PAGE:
How Safe is Your Hotel Room?

How Safe is Your Hotel Room?

Your bags are packed, a movie is playing in the car, and you are on your way towards the vacation that your family has been looking forward too. As soon as you arrive at the hotel, a weight has been lifted off your chest, you are ready to relax. The last thing you are worried about is being a victim of assault, robbery, or even murder.

When people go on vacation, they want to leave their everyday stresses at home. Unfortunately, what many do not realize is that when you are on vacation, you are much more vulnerable to being subject to crime. While on vacation, we develop a false sense of trust with the hotel and resort’s security. For many staying at hotels or resorts, your safety relies on an electronic room key, chain lock, and a college aged hotel receptionist who is busy making sure people have enough pillows and towels. In contrast, when you are home, you can provide your own alarm system, guard dog, or flood lights; but when staying at a hotel you are forced to rely on security services provided. While most vacations are fun, unfortunately, due to a hotel’s negligent security, some vacation-goers become victims of battery, sexual assault, and some do not make it home.

In a study composed of police data from 2006 through 2010 in Miami-Dade County, there were nearly 1000 hotel-related incidents. 59% of the hotel related incidents reported involved car break-ins; 32 % related as theft; 9% were related to burglary. A majority of hotel-related incidents occurred during the hours of 6 pm and midnight. While most hotel-related incidents occurred in the parking lots, nearly 20% occurred inside the hotel room putting hotel guests in even more danger.[1]

No one anticipates these atrocious crimes while on vacation, however it is important to be aware of the security measures provided by the hotel. While enjoying your vacation, you should pay particular attention to your surroundings, where you walk, especially if you are alone. It is important to not stray towards poorly lit areas and to try to stay with groups of people.

It is highly recommended that when staying at a hotel, you request to stay on a floor that requires key card access to keep out strangers not associated with the hotel. It is essential to protect your key and room information as much as you can by refraining from sharing your room number with anyone outside of your party. You never want your room key or room number to get into the hands of capable of assault or theft. Although you may not have much security while in your hotel room, there are measures you can take to maximize your safety. If someone knocks or tries to open the hotel room door claiming that they are hotel staff, do not immediately let them in. Call the front desk to make sure that the person at your door is, in fact, a staff member. It is not uncommon for criminals to claim that they are hotel staff, enter the room, and begin to assault, rob, or even batter you.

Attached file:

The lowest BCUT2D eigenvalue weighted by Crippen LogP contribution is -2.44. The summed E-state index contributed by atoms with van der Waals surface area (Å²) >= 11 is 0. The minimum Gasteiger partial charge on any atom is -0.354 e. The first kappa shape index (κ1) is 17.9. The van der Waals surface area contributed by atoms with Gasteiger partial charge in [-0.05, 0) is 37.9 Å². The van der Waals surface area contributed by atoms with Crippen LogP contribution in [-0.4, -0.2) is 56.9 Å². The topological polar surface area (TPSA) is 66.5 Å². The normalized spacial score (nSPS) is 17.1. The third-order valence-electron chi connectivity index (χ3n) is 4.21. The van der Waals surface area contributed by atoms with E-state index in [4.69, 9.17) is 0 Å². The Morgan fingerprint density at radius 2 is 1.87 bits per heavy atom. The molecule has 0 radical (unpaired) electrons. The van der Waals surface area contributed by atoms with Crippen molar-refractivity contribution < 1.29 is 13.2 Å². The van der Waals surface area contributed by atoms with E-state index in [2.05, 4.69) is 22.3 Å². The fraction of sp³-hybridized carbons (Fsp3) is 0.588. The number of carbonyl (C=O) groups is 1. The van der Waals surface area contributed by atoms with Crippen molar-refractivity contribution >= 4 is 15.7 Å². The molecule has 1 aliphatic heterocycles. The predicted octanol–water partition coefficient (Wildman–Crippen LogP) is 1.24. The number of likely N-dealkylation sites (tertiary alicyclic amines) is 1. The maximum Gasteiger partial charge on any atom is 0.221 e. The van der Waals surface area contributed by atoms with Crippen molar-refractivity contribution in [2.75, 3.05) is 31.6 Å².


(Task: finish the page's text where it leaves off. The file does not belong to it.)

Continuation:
A hotel has the duty to take adequate security measures to protect guests if they know or have reason to know that someone may commit a crime on their property. In Florida, hotels are required to maintain their properties in a reasonably safe condition and warn hotel guests of the potential dangers that are out of their control. A hotel that provides adequate security measures generally has security cameras, security guards, alarms, limited key card access, multiple door locks, and ample lighting in hallways. Residing in a hotel that does that does not have adequate security increase your chances of being a victim of an egregious crime. If your hotel does not have these security measures, you should be concerned and may want to seek a more secure residence for your vacation.

The lawyers and team members at Perenich Law want you and your family to have a safe and fun vacation. No one should go on vacation and be the victim of a crime, especially when your hotel could have done something to prevent it.  If you are injured by a third-party or a hotel staff while on vacation, the hotel can be held liable for failing to provide the proper security measures. You have the right to receive monetary compensation if you have been injured by a third-party when your hotel should have provided adequate security measures.

[1] Ho, Taiping, et al. “Hotel Crimes: An Unexplored Victimization in the Hospitality Industry.” Security Journal, vol. 30, no. 4, 2017, pp. 1097–1111., doi:10.1057/sj.2016.11.

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